This is exciting on so many levels, but I find it really amazing that the book is doing so well given that I’ve done zero publicity and marketing for it. Seriously. None. I told my friends on Facebook and Twitter about it, posted about it here on my blog, and told my real life, flesh-and-blood friends and family about it, and that’s it. No promotional sales on Bookbub, ENT, or the like. No ads on sites. No blog tours. No local or national media exposure (though that would be great—call me journalists!). Red Hot Steele has thrived off organic growth and landed at the top spot in one of its two main categories in less than two months.

Now, I’m not going to get into the nitty gritty of sales numbers or strategies—I’m saving those for my three month published author introspective in January—but I can offer a little insight into why I think Red Hot Steele has done so well.

1) I wrote a great book, one that’s exciting and funny and engrossing right off the bat. No modesty here. I did. And as much as people want to overlook this part of being a bestselling author, it’s the most important and the hardest part.

2) I got a great, and I mean fantastic, piece of cover art. It’s unique and eye catching, but it still fits the genre and theme of the book. Thanks Damon Za!

3) I wrote a really snazzy blurb. It makes you want to read the book—like, right now. This makes a difference. If your blurb is boring, chances are the book is boring, too.

And that’s it. Seriously. I didn’t necessarily believe it before I started, but if you write a great book with a great cover and a great blurb, people will find it and buy it. It might take a few days or a few years, but it will happen.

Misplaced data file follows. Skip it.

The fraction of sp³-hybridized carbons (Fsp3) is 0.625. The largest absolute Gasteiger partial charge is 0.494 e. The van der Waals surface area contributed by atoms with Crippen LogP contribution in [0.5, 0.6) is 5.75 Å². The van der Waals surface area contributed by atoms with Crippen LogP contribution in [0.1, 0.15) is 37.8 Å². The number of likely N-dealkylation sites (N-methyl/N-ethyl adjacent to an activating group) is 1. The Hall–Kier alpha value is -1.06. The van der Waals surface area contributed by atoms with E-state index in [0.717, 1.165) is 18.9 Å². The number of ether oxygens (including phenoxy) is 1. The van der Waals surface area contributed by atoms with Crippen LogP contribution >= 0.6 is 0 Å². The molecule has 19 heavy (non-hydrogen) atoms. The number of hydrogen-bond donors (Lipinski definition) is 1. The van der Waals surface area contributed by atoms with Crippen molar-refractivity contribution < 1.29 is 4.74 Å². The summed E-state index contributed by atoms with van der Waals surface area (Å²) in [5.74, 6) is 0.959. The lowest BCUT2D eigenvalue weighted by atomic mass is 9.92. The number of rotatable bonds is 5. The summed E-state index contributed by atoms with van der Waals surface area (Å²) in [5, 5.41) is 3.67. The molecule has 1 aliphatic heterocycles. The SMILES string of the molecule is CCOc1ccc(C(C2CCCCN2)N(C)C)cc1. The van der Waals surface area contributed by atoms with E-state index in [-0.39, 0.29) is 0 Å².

I can also offer another piece of advice to keep the party going. Write a great sequel—which I did. Cold Hard Steele will be available in January. Stay tuned.

Red Hot Steele Release Party Festivities

So as all of you who follow my blog know, my first two novels, Red Hot Steele and The Genesis Allegory, were released in the middle of last month. When some of my friends and neighbors learned that the date had finally arrived, of course they encouraged me to have a release party, and I was more than happy to oblige. Unfortunately, various factors conspired to make it so that we couldn’t have my release party until almost a month after the actual release of my books, but have it we did.

Now, I won’t bore you with the details: we ate, we drank, I sold some books. Fun was had by all. But I thought I’d do something a little different for both the party and this blog.